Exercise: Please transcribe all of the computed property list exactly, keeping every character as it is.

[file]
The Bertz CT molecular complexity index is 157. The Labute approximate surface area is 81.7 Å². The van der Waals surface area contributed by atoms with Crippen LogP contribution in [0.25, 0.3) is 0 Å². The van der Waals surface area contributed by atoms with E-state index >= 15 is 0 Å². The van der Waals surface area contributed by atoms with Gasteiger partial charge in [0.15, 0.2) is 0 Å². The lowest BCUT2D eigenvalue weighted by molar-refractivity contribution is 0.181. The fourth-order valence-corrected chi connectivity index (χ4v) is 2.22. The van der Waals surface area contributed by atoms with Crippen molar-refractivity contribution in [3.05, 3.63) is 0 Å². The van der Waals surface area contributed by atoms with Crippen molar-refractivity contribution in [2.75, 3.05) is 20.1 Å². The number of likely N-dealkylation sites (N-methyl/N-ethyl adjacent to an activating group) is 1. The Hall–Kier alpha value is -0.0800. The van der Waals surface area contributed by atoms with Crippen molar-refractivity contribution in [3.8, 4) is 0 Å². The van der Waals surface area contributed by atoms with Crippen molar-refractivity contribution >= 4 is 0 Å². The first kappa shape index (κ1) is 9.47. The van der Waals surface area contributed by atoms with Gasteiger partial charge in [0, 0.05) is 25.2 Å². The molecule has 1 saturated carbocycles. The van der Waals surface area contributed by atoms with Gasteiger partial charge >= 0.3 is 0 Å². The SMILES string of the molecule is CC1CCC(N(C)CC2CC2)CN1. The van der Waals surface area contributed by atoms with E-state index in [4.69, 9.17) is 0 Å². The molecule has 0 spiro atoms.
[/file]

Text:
The Bertz CT molecular complexity index is 157. The Labute approximate surface area is 81.7 Å². The van der Waals surface area contributed by atoms with Crippen LogP contribution in [0.25, 0.3) is 0 Å². The van der Waals surface area contributed by atoms with E-state index >= 15 is 0 Å². The van der Waals surface area contributed by atoms with Gasteiger partial charge in [0.15, 0.2) is 0 Å². The lowest BCUT2D eigenvalue weighted by molar-refractivity contribution is 0.181. The fourth-order valence-corrected chi connectivity index (χ4v) is 2.22. The van der Waals surface area contributed by atoms with Crippen molar-refractivity contribution in [3.05, 3.63) is 0 Å². The van der Waals surface area contributed by atoms with Crippen molar-refractivity contribution in [2.75, 3.05) is 20.1 Å². The number of likely N-dealkylation sites (N-methyl/N-ethyl adjacent to an activating group) is 1. The Hall–Kier alpha value is -0.0800. The van der Waals surface area contributed by atoms with Crippen molar-refractivity contribution in [3.8, 4) is 0 Å². The van der Waals surface area contributed by atoms with Crippen molar-refractivity contribution >= 4 is 0 Å². The first kappa shape index (κ1) is 9.47. The van der Waals surface area contributed by atoms with Gasteiger partial charge in [0, 0.05) is 25.2 Å². The molecule has 1 saturated carbocycles. The van der Waals surface area contributed by atoms with Gasteiger partial charge >= 0.3 is 0 Å². The SMILES string of the molecule is CC1CCC(N(C)CC2CC2)CN1. The van der Waals surface area contributed by atoms with E-state index in [4.69, 9.17) is 0 Å². The molecule has 0 spiro atoms.